Some scientists have proposed an underground location for the origin of life where molecular formation would be protected from water and atmospheric interference. But the underground locations available in the early earth would have been incredibly hostile to the formation of bio-chemical precursors, proteins and RNA. Just as problematic would be imagining a scenario in which these primitive forms of life could then transition from their underground origin to their eventual homes above ground.
Could It Have Started In Space?
Some scientists, frustrated with the lack of progress locating a reasonable earthly source for pre-biotic molecules, have turned their attention to outer space. But even if the basic building blocks for life, amino acids, were delivered to earth in a meteorite, this would still fail to explain how the simple molecules formed into the more complex proteins and nucleic acids necessary for life, given the “chicken and egg” problem (refer to Chapter Three of God’s Crime Scene). And if these more complex organic elements came to us from space, how did they originate there and how could they survive the entry into earth’s atmosphere? There’s a reason why scientists are so divided over the location of life’s origin: None of the proposed environments offer a viable, reasonable explanation. Click To Tweet
There’s a reason why scientists are so divided over the location of life’s origin: None of the proposed environments offer a viable, reasonable explanation. Arizona State Cosmologist Paul Davies agrees: “Origin-of-life researchers cannot identify any location on primordial Earth suitable for production of pre-biotic molecules.” Every effort to stay “inside the room” of the natural universe to explain the origin of life simply fails:
An Illustration from God’s Crime Scene
Every good detective learns the importance of simple investigative questions that start with “what,” “when,” “where,” “why,” and “how”. Scientists investigating the origin of life simply cannot answer the “where” question, but that isn’t the only question they can’t answer. In God’s Crime Scene, I also describe their inability to answer the “when,” “why,” and “how” questions. One reason these questions are so difficult to answer may simply be there refusal to ask another important investigative question beginning with “who”. The impersonal laws of physics and chemistry cannot account for the origin of life. There is, however, a personal force who better explains the existence of life in our universe. A personal, all-powerful Creator God best explains the incredible, otherwise inexplicable presence of life in our universe.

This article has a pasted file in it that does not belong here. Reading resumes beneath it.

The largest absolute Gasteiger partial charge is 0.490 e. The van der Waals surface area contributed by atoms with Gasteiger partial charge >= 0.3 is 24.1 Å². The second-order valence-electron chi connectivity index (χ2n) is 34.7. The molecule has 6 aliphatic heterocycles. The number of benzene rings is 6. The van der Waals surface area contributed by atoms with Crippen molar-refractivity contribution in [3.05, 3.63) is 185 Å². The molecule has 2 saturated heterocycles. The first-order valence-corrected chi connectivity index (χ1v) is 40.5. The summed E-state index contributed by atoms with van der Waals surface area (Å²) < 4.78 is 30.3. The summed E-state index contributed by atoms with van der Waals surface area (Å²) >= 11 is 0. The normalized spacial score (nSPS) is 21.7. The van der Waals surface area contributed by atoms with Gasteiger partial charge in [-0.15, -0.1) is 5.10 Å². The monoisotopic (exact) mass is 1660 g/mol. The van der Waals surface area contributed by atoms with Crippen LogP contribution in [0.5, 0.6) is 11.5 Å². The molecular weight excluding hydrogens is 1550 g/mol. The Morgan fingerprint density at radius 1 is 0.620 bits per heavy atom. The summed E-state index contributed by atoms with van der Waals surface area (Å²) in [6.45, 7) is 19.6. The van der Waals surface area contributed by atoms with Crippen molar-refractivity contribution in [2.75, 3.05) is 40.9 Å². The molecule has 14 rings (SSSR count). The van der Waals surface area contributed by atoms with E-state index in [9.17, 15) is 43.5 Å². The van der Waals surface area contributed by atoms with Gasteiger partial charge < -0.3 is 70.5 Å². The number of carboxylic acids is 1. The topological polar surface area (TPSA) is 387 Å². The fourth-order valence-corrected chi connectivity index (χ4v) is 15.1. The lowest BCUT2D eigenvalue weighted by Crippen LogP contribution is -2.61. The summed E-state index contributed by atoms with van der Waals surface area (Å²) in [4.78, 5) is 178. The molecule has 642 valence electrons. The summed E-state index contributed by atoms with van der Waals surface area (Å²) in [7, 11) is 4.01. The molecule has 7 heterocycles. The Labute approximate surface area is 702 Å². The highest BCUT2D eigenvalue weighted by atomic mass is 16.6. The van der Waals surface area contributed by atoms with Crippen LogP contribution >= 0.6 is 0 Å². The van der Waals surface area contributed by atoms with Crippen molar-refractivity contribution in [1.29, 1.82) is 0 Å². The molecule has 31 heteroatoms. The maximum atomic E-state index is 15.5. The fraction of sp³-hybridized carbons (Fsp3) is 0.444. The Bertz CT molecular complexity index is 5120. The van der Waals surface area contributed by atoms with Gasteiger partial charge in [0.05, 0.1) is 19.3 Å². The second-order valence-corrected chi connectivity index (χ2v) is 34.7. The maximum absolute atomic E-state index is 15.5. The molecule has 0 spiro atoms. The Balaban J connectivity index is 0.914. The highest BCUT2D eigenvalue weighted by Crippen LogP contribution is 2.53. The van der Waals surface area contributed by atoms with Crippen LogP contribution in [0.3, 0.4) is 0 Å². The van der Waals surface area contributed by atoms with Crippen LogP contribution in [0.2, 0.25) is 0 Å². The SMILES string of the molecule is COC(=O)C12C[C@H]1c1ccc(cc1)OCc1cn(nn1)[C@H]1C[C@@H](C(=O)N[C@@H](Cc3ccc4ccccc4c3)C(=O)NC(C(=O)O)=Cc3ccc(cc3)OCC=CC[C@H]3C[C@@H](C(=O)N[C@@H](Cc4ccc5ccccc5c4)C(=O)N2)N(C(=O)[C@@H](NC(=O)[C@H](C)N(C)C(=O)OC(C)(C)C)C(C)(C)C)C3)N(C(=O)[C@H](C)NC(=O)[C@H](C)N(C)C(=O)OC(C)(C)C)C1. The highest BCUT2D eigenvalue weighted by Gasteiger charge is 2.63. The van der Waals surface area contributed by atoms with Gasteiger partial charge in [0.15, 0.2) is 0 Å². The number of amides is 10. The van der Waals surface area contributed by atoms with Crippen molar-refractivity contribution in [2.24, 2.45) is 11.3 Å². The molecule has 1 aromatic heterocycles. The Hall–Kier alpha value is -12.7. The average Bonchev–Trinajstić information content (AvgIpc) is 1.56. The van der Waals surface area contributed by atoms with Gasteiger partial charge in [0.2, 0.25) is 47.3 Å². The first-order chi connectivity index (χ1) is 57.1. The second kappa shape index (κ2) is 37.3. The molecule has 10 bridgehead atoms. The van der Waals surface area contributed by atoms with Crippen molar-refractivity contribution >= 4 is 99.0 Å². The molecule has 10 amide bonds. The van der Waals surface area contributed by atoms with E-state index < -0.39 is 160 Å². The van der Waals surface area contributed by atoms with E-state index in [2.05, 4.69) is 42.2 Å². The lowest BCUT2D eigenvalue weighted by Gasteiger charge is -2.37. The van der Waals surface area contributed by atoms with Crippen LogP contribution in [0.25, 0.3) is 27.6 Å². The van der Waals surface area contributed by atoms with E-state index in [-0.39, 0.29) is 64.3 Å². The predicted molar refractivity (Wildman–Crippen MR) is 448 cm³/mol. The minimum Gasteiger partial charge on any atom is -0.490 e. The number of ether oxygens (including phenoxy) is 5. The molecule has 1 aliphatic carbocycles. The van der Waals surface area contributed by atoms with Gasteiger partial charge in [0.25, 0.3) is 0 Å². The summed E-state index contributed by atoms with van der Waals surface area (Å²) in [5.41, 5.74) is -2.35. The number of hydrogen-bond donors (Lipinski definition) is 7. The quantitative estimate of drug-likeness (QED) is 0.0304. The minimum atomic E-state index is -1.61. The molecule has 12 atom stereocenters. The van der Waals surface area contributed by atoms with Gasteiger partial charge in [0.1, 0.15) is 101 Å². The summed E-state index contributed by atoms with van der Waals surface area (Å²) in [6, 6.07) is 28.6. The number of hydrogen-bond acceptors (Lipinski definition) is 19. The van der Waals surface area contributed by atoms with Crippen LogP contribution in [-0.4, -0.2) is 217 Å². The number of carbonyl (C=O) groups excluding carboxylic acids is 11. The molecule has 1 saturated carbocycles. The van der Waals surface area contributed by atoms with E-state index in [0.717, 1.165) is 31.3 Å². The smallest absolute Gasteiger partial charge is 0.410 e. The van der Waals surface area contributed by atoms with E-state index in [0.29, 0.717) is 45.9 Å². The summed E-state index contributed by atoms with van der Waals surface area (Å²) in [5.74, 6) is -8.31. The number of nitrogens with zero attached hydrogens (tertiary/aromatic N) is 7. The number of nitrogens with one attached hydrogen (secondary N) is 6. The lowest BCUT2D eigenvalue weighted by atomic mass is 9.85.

This brief blog post (excerpted from my book) really doesn’t do justice to the evidence I’ve described. For a much more thorough description of this evidence, please refer to God’s Crime Scene, Chapter Three – The Origin of Life: Does the Text Require an Author?
For more information about the scientific and philosophical evidence pointing to a Divine Creator, please read God’s Crime Scene: A Cold-Case Detective Examines the Evidence for a Divinely Created Universe. This book employs a simple crime scene strategy to investigate eight pieces of evidence in the universe to determine the most reasonable explanation. The book is accompanied by an eight-session God’s Crime Scene DVD Set (and Participant’s Guide) to help individuals or small groups examine the evidence and make the case.
J. Warner Wallace is a Dateline featured Cold-Case Detective, Senior Fellow at the Colson Center for Christian Worldview, Adj. Professor of Christian Apologetics at Talbot School of Theology, Biola University, author of Cold-Case Christianity, God’s Crime Scene, and Forensic Faith, and creator of the Case Makers Academy for kids.